Monday, May 26, 2014

Book Review: The Spectacular Now, by Tim Tharp

Title: The Spectacular Now
Author: Tim Tharp
Publisher: Alfred A. Knopf
Publication Date: November 2008
Read: May 2014
Where It Came From: Library
Genre: YA-contemporary
Rating: 4.5 Bright Planets

The Quick and Dirty:

Sutter Keely is a high school senior with a firm philosophy of living in the now. Thinking about the past of his parents’ divorce hurts, and even the future seems pointless and vague. Behind his confident claims that he’s happy in his ever-maintained buzz, we see that even Sutter’s present isn’t quite as spectacular as he says he is. The disconnect between Sutter’s perception of his life and everyone else’s view of it becomes even more poignant when Sutter, recently dumped, decides to help a quiet honors student, Aimee, develop self-confidence. I'm still nursing a book hangover, days after finishing it. Almost flawlessly executed novel in the tradition of The Catcher in the Rye.

The Wordy Version:

You guys, it’s two days since I finished The Spectacular Now and I’ve read an entire new book since then, but I’m still having major feels about The Spectacular Now. To me this means all of you should pick up a copy of the book for yourselves. And if any of the plot summary or response I give you makes the book sound like it’s not for you, just ignore that feeling and read it anyway. I was unsure I’d like it myself, and I was particularly suspicious of the Catcher in the Rye feeling I was getting off of the tone (I’ve never fully appreciated Holden Caulfield), but I am so glad I stuck through because this book is top quality.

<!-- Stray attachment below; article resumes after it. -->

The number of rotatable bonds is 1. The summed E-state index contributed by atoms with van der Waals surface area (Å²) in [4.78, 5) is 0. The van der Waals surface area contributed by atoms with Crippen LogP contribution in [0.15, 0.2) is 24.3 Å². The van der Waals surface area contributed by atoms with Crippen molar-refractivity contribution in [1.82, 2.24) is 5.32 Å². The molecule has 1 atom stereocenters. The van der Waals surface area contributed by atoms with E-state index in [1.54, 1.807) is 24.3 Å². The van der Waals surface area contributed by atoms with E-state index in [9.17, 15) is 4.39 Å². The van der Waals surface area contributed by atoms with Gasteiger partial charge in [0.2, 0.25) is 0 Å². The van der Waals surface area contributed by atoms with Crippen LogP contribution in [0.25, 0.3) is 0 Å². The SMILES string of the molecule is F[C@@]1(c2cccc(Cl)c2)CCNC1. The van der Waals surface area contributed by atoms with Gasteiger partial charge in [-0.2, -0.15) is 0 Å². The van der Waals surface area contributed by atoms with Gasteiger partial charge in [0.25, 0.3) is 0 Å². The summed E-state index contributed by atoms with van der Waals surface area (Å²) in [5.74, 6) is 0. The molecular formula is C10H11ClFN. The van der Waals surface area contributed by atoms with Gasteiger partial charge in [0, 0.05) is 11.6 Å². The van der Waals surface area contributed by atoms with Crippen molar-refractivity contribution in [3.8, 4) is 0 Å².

When we meet Sutter Keely, he is in his car, drinking some whisky while ditching algebra to meet up with his girlfriend. Sutter is very happy with his girlfriend, but he makes a few mistakes (like kind of going on a double date to get his best friend a girlfriend) that lead her to break up with him. Sutter at first believes reconciliation will happen easily, but his focus shifts after Aimee Finecky finds Sutter passed out on a lawn along her paper route. Sutter determines that shy Aimee needs his help to become more confident in asserting her wishes and in getting a boyfriend. Sutter soon finds himself dating Aimee, but his live-in-the-now philosophy is at odds with her developing future plans, and her willingness to follow his lead in drinks and parties also signal that their relationship is troubled at its basic core. As high school graduation approaches, Aimee forces Sutter to consider his past and future.